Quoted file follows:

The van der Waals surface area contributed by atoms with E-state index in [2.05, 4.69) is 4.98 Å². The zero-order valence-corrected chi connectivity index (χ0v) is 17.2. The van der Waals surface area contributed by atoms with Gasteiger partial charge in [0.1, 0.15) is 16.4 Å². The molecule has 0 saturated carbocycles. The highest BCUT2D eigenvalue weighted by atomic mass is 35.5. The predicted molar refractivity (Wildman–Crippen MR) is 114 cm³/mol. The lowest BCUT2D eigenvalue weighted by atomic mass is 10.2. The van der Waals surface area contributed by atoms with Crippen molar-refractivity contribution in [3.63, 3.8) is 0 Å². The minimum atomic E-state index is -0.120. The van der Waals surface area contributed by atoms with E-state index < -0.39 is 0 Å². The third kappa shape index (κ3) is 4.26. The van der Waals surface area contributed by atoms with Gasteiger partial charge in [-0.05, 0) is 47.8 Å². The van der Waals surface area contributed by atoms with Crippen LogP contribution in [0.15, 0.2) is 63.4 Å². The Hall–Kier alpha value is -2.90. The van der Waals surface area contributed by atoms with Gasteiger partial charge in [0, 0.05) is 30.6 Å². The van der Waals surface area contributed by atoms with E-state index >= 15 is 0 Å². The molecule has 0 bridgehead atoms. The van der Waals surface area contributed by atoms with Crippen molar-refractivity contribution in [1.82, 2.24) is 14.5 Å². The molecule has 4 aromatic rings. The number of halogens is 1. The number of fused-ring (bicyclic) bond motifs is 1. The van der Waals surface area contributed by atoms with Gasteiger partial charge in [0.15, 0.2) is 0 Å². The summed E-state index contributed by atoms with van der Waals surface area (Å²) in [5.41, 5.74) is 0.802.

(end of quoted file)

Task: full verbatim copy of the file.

The van der Waals surface area contributed by atoms with E-state index in [2.05, 4.69) is 4.98 Å². The zero-order valence-corrected chi connectivity index (χ0v) is 17.2. The van der Waals surface area contributed by atoms with Gasteiger partial charge in [0.1, 0.15) is 16.4 Å². The molecule has 0 saturated carbocycles. The highest BCUT2D eigenvalue weighted by atomic mass is 35.5. The predicted molar refractivity (Wildman–Crippen MR) is 114 cm³/mol. The lowest BCUT2D eigenvalue weighted by atomic mass is 10.2. The van der Waals surface area contributed by atoms with Crippen molar-refractivity contribution in [3.63, 3.8) is 0 Å². The minimum atomic E-state index is -0.120. The van der Waals surface area contributed by atoms with E-state index < -0.39 is 0 Å². The third kappa shape index (κ3) is 4.26. The van der Waals surface area contributed by atoms with Gasteiger partial charge in [-0.05, 0) is 47.8 Å². The van der Waals surface area contributed by atoms with Crippen LogP contribution in [0.15, 0.2) is 63.4 Å². The Hall–Kier alpha value is -2.90. The van der Waals surface area contributed by atoms with Gasteiger partial charge in [0, 0.05) is 30.6 Å². The van der Waals surface area contributed by atoms with E-state index >= 15 is 0 Å². The molecule has 0 bridgehead atoms. The van der Waals surface area contributed by atoms with Crippen molar-refractivity contribution in [1.82, 2.24) is 14.5 Å². The molecule has 4 aromatic rings. The number of halogens is 1. The number of fused-ring (bicyclic) bond motifs is 1. The van der Waals surface area contributed by atoms with Gasteiger partial charge in [0.15, 0.2) is 0 Å². The summed E-state index contributed by atoms with van der Waals surface area (Å²) in [5.41, 5.74) is 0.802.